Many years ago on a late summer day, I watched a curious-looking bird hovering above the dead grass alongside a woodland that I had departed.
Gray in plumage and about the size of a robin, the bird surprised me when it abruptly plummeted to the ground and disappeared into the tall vegetation. I stood still a few moments, wondering what would happen next.
I soon found out, for the bird emerged, flying, but now had something gripped in its beak. To my astonishment, the bird had a lifeless vole by the scruff of the neck and was laboring hard to remain airborne while negotiating the dense shrubbery.
When it at last alighted onto a branch of a nearby hawthorn tree, I watched the bird struggle to secure the dead rodent within the thorny twigs. Soon it had completed the task and began plucking flesh and fur from its prey.
What I had just witnessed was the behavior that makes this amazing songbird unique. The bird has weak feet and legs with no talons, yet it successfully hunts and kills insects, frogs, snakes, birds and small rodents. Sometimes called by its nickname, "butcher bird", I prefer to call it by its real name: shrike.
I'm not sure which species of shrike I saw that day; Minnesota is home to two species. My bird was more than likely a northern shrike (Lanius excubitor). The other species of shrike, the loggerhead shrike (Lanius ludovicianus), is much rarer. Nevertheless, since northern shrikes typically only appear in Minnesota during the winter months, and loggerheads show up here in the summer, then perhaps I did observe a loggerhead shrike.
A few years ago, I wrote about a spectacular shrike experience that my son and I shared while we sat together in a November deer stand.
In the late afternoon of the opening weekend of firearms deer hunting season, we were stunned by the site of a northern shrike forcing a downy woodpecker to the ground. Both birds had only seconds earlier appeared in the small clearing before us, each bird flying at full speed -- the shrike chasing the downy.
It didn't take long for the much larger and stronger shrike to overpower the woodpecker; both birds were quickly on the ground, with the shrike standing on top of the downy as the hapless victim screeched in alarm. Quickly, the shrike struck twice with its beak at a spot on the back of the woodpecker's neck. After that, all was quiet. The shrike had made its kill right before our eyes.
Northern shrikes are larger than loggerheads and have longer and more hooked bills than do loggerheads. The bills of these two species of shrikes are the only features resembling that of raptors; birds we typically think of when birds of prey are mentioned.
Shrikes are non-dimorphic; that is, both sexes look alike. Furthermore, both loggerhead and northern shrikes have similar markings. The adults of the two species sport solid black masks across their eyes that extend along the sides of the head, are grayish in overall color, have black tails and share similarly patterned dark wings with white wing patches that are visible when in flight.
The rare loggerhead shrike prefers grassland habitats, of which very little remain in Minnesota. It is the primary reason their presence is so limited. Loggerheads in Minnesota are likely to be found in western counties as well as Goodhue, Rice and Dakota counties. Loss of habitat from farming practices, development and encroachment of trees onto grasslands are just a few of the possible reasons affecting loggerhead abundance.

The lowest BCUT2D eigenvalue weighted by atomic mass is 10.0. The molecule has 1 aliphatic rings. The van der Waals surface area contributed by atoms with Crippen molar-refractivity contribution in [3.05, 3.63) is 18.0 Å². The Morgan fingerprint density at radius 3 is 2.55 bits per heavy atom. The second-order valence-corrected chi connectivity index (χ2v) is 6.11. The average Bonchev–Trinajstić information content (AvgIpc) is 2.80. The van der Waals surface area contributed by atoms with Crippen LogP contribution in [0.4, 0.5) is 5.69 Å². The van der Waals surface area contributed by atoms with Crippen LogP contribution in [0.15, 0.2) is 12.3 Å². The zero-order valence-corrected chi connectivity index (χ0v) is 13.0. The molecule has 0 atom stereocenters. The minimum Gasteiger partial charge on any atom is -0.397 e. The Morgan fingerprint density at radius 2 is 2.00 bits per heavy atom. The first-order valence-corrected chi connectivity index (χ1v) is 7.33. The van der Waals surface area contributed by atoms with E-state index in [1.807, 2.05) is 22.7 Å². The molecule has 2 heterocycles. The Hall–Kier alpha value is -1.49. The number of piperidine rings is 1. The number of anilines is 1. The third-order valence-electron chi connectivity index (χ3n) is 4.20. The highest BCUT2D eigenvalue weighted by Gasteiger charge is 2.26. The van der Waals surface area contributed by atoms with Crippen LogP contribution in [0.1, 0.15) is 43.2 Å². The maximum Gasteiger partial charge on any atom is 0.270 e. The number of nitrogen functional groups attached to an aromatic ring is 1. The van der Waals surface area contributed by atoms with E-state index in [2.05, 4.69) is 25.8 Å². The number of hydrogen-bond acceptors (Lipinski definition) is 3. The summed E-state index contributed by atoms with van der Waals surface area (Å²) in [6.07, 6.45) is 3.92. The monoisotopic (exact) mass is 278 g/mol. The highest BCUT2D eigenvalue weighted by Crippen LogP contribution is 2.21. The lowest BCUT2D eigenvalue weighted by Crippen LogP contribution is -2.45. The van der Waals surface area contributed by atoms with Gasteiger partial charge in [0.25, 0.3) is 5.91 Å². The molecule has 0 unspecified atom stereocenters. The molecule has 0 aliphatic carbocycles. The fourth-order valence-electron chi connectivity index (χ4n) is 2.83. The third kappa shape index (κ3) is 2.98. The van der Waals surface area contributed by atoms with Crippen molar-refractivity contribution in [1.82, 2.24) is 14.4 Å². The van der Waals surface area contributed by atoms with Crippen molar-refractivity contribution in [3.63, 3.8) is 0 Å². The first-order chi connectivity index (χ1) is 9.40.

Loggerhead shrikes acquired their unusual name because, relative to their body size, they have large heads. Hence, loggerhead. Northern shrikes are named as such because of where they spend their summers. These shrikes migrate to the Canadian Yukon and Northwest Territories, northern Quebec and central Labrador, as well as Alaska, to raise their broods every year. Winters are spent in Minnesota and other northern-tier states.
Shrikes are independent birds that prefer hunting alone. Scanning the ground for prey from the limbs of trees, shrikes will suddenly dive and fly above the vegetation as they prepare to attack.
Prey is captured by dropping on top of the quarry. Shrikes feed on a wide variety of animal matter, including beetles, grasshoppers, caterpillars, wasps, crickets and other invertebrates. However, the majority of their diet, particularly in the winter for northern shrikes, is larger prey such as mice, voles, lemmings and birds.
Since shrikes cannot securely grip their prey like owls, eagles, hawks and falcons can do with their talons, shrikes will commonly impale or wedge their food onto the thorns of woody and herbaceous plants, on the barbs of barbed-wire fencing or into the cracks of branches and bark. Their hooked bills do the rest of the work as they tear off small bits to swallow. Like owls, shrikes regurgitate tiny pellets of undigested parts such as hair, exoskeletons of insects and bones.
Indeed, shrikes are among the most fascinating birds. Looking at them, one would never guess them to be the hunter they are. A mid-size bird, more raptor than songbird, searching for shrikes is yet another reason to get out and enjoy the great outdoors.
Blane Klemek is the Bemidji area assistant wildlife manager, DNR Division of Fish & Wildlife.
He can be reached at firstname.lastname@example.org